Since the 1930s, nearly 7.5 million acres of flower-rich meadows and pastures have been lost. This has a cascade effect on our wildlife, with fewer pollinators and fewer insect-eating birds.


However, you can help – by doing nothing this May! Take a break from your regular lawn mowing schedule, and help your local wildlife at the same time.

Learn more about helping wildlife in your garden in our wildlife gardening hub which is packed with fantastic advice, including how to build and care for a wildlife pond, how to make a bee hotel, and the best five bird feeds for garden birds.

What is No Mow May?

First launched in 2019 by the botanical charity Plantlife, No Mow May is a campaign that encourages gardeners to not mow their lawn during the month of May, in order to let wild flowers bloom and provide a nectar feast for pollinators such as honeybees, bumblebees and solitary bees, butterflies and moths, and beetles.

In the last three years, the number of people not mowing their May has trebled.

“Each year the trend towards wilder lawns is growing from the grassroots up, and it is set to bloom as never before in 2022,” says Felicity Harris, head of participation at Plantlife.

“It is not only plants and pollinators that benefit – we do too. Less mowing gives garden lovers more time to relax and reconnect with nature. Those hours previously spent mowing can be used for spending time with others and building a wildlife pond, a bug hotel or a reptile refugium.”

A 7-spot ladybird on a dandelion flower.
A 7-spot ladybird on a dandelion flower. © Cuveland/ullstein bild/Getty

A Plantlife survey of 2,000 gardeners revealed that the majority mowed their lawns once a fortnight.

The charity's citizen science survey showed that mowing less than this resulted in an increase in the pollen count, with increases in daises, germander, speedwell and creeping buttercup. And by stopping mowing in July as well, there was an increase in white clover, selfheal and bird's foot trefoil.

In 2021, participants reported over 250 plant species including wild strawberry and wild garlic, as well as rarities such as adders’-tongue fern, meadow saxifrage, snake’s-head fritillary, eyebright, and various orchids including the declining ​man orchid, green-winged orchid, southern and northern marsh orchid, and bee orchid.

How to take part in No Mow May

You don't actually have to completely stop mowing in May, or avoid mowing all of your lawn, particularly if you do need to have shorter grass in places. The aim of No Mow May campaign is to encourage people to change up their mowing regime – mowing less, and leaving patches of long grass in places if possible.

“May is a crucial month for flowering plants that need to get a firm foothold but we are not advocating never mowing after May,” says Oli Wilson, National Plant Monitoring Scheme modeller.

“Plantlife guidance across the year recommends a layered approach to the garden cut, where shorter grass is complemented by areas of longer grass. This two-tone approach boosts floral diversity and nectar and pollen production through the year.”

More like this

You can register to take part in Plantlife's Every Flower Counts (EFC) citizen science survey. This project involves counting the number of flowers within a square metre patch of lawn, and then Plantlife calculates the amount of nectar that's being produced by those flowers and how many bees are being fed. You'll then be provided with your own Personal Nectar Score.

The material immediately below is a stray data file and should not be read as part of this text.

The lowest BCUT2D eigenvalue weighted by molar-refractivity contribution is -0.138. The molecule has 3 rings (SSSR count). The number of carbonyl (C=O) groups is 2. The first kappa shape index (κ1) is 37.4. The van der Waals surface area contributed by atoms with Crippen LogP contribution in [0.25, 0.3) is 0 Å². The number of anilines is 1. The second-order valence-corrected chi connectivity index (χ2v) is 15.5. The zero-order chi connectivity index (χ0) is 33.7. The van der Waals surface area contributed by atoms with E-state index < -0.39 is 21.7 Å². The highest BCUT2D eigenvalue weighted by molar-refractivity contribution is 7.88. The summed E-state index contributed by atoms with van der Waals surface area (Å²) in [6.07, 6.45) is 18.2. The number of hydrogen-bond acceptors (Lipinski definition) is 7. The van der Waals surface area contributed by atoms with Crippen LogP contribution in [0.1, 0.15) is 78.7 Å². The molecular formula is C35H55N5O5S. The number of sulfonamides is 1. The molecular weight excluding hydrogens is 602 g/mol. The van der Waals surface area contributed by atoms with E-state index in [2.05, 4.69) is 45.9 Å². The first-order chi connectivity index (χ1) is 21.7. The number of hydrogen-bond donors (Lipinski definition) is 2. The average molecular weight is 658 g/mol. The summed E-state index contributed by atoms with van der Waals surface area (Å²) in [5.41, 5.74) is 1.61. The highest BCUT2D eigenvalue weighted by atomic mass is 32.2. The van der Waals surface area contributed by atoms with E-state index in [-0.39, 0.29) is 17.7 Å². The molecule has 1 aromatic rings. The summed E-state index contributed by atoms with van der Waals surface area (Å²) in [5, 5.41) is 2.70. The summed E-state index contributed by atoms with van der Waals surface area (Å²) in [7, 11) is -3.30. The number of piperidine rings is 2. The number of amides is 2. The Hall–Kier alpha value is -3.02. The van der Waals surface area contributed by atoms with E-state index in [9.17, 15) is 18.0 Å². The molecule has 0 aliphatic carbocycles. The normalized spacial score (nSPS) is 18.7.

The results from across the country will then be combined to calculate a National Nectar Index, and the top ten lawn flowers in people's gardens.

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In May 2021, EFC participants counted over 465,000 flowers and almost 100 species of pollinators, including almost a quarter of a million daisies, 25 moth species and 24 bee species.

“These results demonstrate that our call to No Mow May has set seed and laid down deep roots,” says Ian Dunn, CEO of Plantlife. “The results underline how embracing a little more wildness in our gardens can be a boon for plants, butterflies and bees. We are excited by the unfolding dawn of a new British lawn.”

What are the best nectar producing lawn plants?

White clover (Trifolium repens)

A honeybee on white clover flower.
A honeybee on white clover flower. © Daniel Prudek/Getty

Dandelion (Taraxacum sp)

Brimstone butterfly on a dandelion. © Erik Agar/Getty
Brimstone butterfly on a dandelion. © Erik Agar/Getty

Red clover (Trifolium pratense)

A common carder bumblebee collecting pollen on red clover.
A common carder bumblebee collecting pollen on red clover. © Ger Bosma/Getty

Common daisy (Bellis perennis)

An ashy mining bee on a common daisy.
An ashy mining bee on a common daisy. © Erhard Nerger/Getty

Selfheal (Prunella vulgaris)

Selfheal in bloom.
Selfheal in bloom. © Massimiliano Finzi/Getty

Oxeye daisy (Leucanthemum vulgare)

A gatekeeper butterfly feeding from an ox-eye daisy flower.
A gatekeeper butterfly feeding from an ox-eye daisy flower. © Getty

Cat's-ear (Hypochaeris radicata)

Cat's-ear, also known as false dandelion, in bloom.
Cat's-ear, also known as false dandelion, flower heads. © Alan Tunnicliffe Photography/Getty


Main image: Man taking a break from mowing the lawn. © ArtMarie/Getty


Megan ShersbyEditorial and digital co-ordinator, BBC Wildlife

Naturalist and writer